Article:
The Central Bank deputy chairman Alexey Ulyukaev has announced that the Bank will not raise the exchange rate for the ruble further this year.
That has been its preferred method to counter inflation. Instead, the Bank will now raise the interest rate on commercial banks’ deposits in it by 0.25%. Ukyukaev stated in interviews yesterday that that move is meant to fight surplus liquidity and inflation.
Beginning today, the Central Bank’s rate on one-day and sight deposits will be 2.75% annually and on one-week and spot week deposits 3.25%. Commercial bank deposits in the Central Bank amounted to 515 billion rubles ($20.1 billion) as of yesterday. At the beginning of June of this year, they came to 1.3 trillion rubles ($508 billion). The Bank raised its interest rates last in April of this year. Then too it raised them by 0.25%.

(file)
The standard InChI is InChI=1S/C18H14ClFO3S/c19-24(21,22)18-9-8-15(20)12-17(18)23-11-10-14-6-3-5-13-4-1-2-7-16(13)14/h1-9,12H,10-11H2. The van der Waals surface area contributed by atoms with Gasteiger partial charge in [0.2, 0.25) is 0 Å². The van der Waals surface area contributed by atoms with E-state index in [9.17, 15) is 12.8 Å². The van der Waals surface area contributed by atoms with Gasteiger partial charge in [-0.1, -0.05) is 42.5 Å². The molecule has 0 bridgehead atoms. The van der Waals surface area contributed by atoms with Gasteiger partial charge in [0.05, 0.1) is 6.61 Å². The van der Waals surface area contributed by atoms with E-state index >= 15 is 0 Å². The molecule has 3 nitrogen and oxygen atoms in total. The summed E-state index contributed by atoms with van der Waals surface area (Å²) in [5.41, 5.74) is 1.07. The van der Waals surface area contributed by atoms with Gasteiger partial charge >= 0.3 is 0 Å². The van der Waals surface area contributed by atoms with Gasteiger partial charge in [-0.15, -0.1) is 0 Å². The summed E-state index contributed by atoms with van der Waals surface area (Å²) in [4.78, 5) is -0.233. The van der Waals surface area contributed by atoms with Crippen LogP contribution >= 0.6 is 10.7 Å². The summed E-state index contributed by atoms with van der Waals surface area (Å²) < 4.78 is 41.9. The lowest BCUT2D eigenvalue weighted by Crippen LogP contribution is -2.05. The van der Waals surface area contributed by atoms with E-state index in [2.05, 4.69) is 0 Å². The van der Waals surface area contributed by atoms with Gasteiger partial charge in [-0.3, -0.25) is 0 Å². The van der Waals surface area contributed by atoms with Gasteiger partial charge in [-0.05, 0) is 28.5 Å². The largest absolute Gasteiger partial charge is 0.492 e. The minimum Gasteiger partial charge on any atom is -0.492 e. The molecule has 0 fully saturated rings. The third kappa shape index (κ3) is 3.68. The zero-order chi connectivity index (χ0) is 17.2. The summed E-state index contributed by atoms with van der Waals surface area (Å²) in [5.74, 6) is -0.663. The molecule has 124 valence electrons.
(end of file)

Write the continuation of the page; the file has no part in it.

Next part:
Until recently, analysts say, the Central Bank was hesitant to raise short-term interest rates for fear of attracting speculators and increasing the money mass, thus negating the move’s anti-inflationary intent. Now, however, it is possible to do so, since foreign investors are striving to avoid risk due to conditions on the world financial market. The Bank is sterilizing excess liquidity more actively this year than last, but its efforts are dwarfed by budget mechanisms. Between January and July of this year, 959.5 billion ($37.56 billion) rubles were paced in the stabilization fund, bringing its volume to 3.26 trillion rubles ($127.6 billion) as of August 1. (kommersant.com)